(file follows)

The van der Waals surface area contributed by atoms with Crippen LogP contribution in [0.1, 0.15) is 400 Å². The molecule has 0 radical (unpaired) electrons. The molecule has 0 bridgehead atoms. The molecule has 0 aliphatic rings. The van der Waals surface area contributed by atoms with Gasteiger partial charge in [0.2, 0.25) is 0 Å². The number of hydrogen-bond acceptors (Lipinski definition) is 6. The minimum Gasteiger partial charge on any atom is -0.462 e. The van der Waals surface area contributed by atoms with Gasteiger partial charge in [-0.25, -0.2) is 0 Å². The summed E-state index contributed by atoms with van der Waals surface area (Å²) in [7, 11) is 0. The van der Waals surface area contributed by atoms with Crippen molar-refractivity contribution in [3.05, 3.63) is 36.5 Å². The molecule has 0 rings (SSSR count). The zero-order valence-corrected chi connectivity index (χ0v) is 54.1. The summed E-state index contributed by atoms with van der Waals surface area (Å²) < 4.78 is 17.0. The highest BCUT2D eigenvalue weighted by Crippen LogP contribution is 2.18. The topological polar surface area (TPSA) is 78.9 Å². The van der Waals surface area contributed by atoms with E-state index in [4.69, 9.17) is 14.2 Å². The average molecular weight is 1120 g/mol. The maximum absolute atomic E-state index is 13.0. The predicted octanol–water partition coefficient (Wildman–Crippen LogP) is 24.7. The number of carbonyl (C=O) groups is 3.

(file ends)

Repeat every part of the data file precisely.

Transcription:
The van der Waals surface area contributed by atoms with Crippen LogP contribution in [0.1, 0.15) is 400 Å². The molecule has 0 radical (unpaired) electrons. The molecule has 0 bridgehead atoms. The molecule has 0 aliphatic rings. The van der Waals surface area contributed by atoms with Gasteiger partial charge in [0.2, 0.25) is 0 Å². The number of hydrogen-bond acceptors (Lipinski definition) is 6. The minimum Gasteiger partial charge on any atom is -0.462 e. The van der Waals surface area contributed by atoms with Gasteiger partial charge in [-0.25, -0.2) is 0 Å². The summed E-state index contributed by atoms with van der Waals surface area (Å²) in [7, 11) is 0. The van der Waals surface area contributed by atoms with Crippen molar-refractivity contribution in [3.05, 3.63) is 36.5 Å². The molecule has 0 rings (SSSR count). The zero-order valence-corrected chi connectivity index (χ0v) is 54.1. The summed E-state index contributed by atoms with van der Waals surface area (Å²) < 4.78 is 17.0. The highest BCUT2D eigenvalue weighted by Crippen LogP contribution is 2.18. The topological polar surface area (TPSA) is 78.9 Å². The van der Waals surface area contributed by atoms with E-state index in [4.69, 9.17) is 14.2 Å². The average molecular weight is 1120 g/mol. The maximum absolute atomic E-state index is 13.0. The predicted octanol–water partition coefficient (Wildman–Crippen LogP) is 24.7. The number of carbonyl (C=O) groups is 3.